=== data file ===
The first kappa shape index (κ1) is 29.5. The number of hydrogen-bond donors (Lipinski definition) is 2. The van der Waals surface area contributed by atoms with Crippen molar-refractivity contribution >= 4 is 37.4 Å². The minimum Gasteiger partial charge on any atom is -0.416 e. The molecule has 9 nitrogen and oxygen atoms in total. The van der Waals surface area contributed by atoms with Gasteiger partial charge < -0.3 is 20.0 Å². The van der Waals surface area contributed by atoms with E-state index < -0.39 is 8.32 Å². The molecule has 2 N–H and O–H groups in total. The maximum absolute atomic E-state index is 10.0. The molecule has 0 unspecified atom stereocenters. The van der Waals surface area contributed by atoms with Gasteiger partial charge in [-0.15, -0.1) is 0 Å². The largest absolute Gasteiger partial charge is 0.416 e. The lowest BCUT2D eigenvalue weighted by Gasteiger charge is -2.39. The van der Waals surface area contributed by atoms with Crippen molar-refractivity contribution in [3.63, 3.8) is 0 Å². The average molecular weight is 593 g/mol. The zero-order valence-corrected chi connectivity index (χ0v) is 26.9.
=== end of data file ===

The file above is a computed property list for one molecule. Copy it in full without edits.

The first kappa shape index (κ1) is 29.5. The number of hydrogen-bond donors (Lipinski definition) is 2. The van der Waals surface area contributed by atoms with Crippen molar-refractivity contribution >= 4 is 37.4 Å². The minimum Gasteiger partial charge on any atom is -0.416 e. The molecule has 9 nitrogen and oxygen atoms in total. The van der Waals surface area contributed by atoms with Gasteiger partial charge < -0.3 is 20.0 Å². The van der Waals surface area contributed by atoms with E-state index < -0.39 is 8.32 Å². The molecule has 2 N–H and O–H groups in total. The maximum absolute atomic E-state index is 10.0. The molecule has 0 unspecified atom stereocenters. The van der Waals surface area contributed by atoms with Gasteiger partial charge in [-0.15, -0.1) is 0 Å². The largest absolute Gasteiger partial charge is 0.416 e. The lowest BCUT2D eigenvalue weighted by Gasteiger charge is -2.39. The van der Waals surface area contributed by atoms with Crippen molar-refractivity contribution in [3.63, 3.8) is 0 Å². The average molecular weight is 593 g/mol. The zero-order valence-corrected chi connectivity index (χ0v) is 26.9.